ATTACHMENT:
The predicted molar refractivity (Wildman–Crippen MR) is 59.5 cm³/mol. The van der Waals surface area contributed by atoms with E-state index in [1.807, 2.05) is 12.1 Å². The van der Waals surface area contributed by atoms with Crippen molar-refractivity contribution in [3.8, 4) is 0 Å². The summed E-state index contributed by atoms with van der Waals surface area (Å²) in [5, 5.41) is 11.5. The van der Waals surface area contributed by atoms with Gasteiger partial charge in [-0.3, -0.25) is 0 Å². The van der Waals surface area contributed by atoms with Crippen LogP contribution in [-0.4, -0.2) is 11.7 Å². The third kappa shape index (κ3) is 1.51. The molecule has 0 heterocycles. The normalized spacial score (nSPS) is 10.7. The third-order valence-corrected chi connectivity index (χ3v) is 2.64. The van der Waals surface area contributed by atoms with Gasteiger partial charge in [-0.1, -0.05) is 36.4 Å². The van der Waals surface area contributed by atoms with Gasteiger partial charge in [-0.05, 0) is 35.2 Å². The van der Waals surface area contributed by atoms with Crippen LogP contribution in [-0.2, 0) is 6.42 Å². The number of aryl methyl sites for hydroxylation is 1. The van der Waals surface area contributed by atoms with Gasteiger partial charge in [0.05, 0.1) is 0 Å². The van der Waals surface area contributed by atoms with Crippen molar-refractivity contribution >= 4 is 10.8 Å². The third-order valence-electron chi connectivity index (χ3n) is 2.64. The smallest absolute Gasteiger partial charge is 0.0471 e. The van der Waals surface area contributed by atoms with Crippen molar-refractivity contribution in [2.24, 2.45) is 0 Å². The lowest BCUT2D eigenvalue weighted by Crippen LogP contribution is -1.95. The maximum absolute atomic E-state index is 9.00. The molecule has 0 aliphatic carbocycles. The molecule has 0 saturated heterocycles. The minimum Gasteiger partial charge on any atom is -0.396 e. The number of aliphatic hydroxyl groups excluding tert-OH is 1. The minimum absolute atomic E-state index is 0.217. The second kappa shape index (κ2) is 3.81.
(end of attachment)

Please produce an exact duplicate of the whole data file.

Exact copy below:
The predicted molar refractivity (Wildman–Crippen MR) is 59.5 cm³/mol. The van der Waals surface area contributed by atoms with E-state index in [1.807, 2.05) is 12.1 Å². The van der Waals surface area contributed by atoms with Crippen molar-refractivity contribution in [3.8, 4) is 0 Å². The summed E-state index contributed by atoms with van der Waals surface area (Å²) in [5, 5.41) is 11.5. The van der Waals surface area contributed by atoms with Gasteiger partial charge in [-0.3, -0.25) is 0 Å². The van der Waals surface area contributed by atoms with Crippen LogP contribution in [-0.4, -0.2) is 11.7 Å². The third kappa shape index (κ3) is 1.51. The molecule has 0 heterocycles. The normalized spacial score (nSPS) is 10.7. The third-order valence-corrected chi connectivity index (χ3v) is 2.64. The van der Waals surface area contributed by atoms with Gasteiger partial charge in [-0.1, -0.05) is 36.4 Å². The van der Waals surface area contributed by atoms with Gasteiger partial charge in [-0.05, 0) is 35.2 Å². The van der Waals surface area contributed by atoms with Crippen LogP contribution in [-0.2, 0) is 6.42 Å². The number of aryl methyl sites for hydroxylation is 1. The van der Waals surface area contributed by atoms with Gasteiger partial charge in [0.05, 0.1) is 0 Å². The van der Waals surface area contributed by atoms with Crippen molar-refractivity contribution >= 4 is 10.8 Å². The third-order valence-electron chi connectivity index (χ3n) is 2.64. The smallest absolute Gasteiger partial charge is 0.0471 e. The van der Waals surface area contributed by atoms with Crippen molar-refractivity contribution in [2.24, 2.45) is 0 Å². The lowest BCUT2D eigenvalue weighted by Crippen LogP contribution is -1.95. The maximum absolute atomic E-state index is 9.00. The molecule has 0 aliphatic carbocycles. The molecule has 0 saturated heterocycles. The minimum Gasteiger partial charge on any atom is -0.396 e. The number of aliphatic hydroxyl groups excluding tert-OH is 1. The minimum absolute atomic E-state index is 0.217. The second kappa shape index (κ2) is 3.81.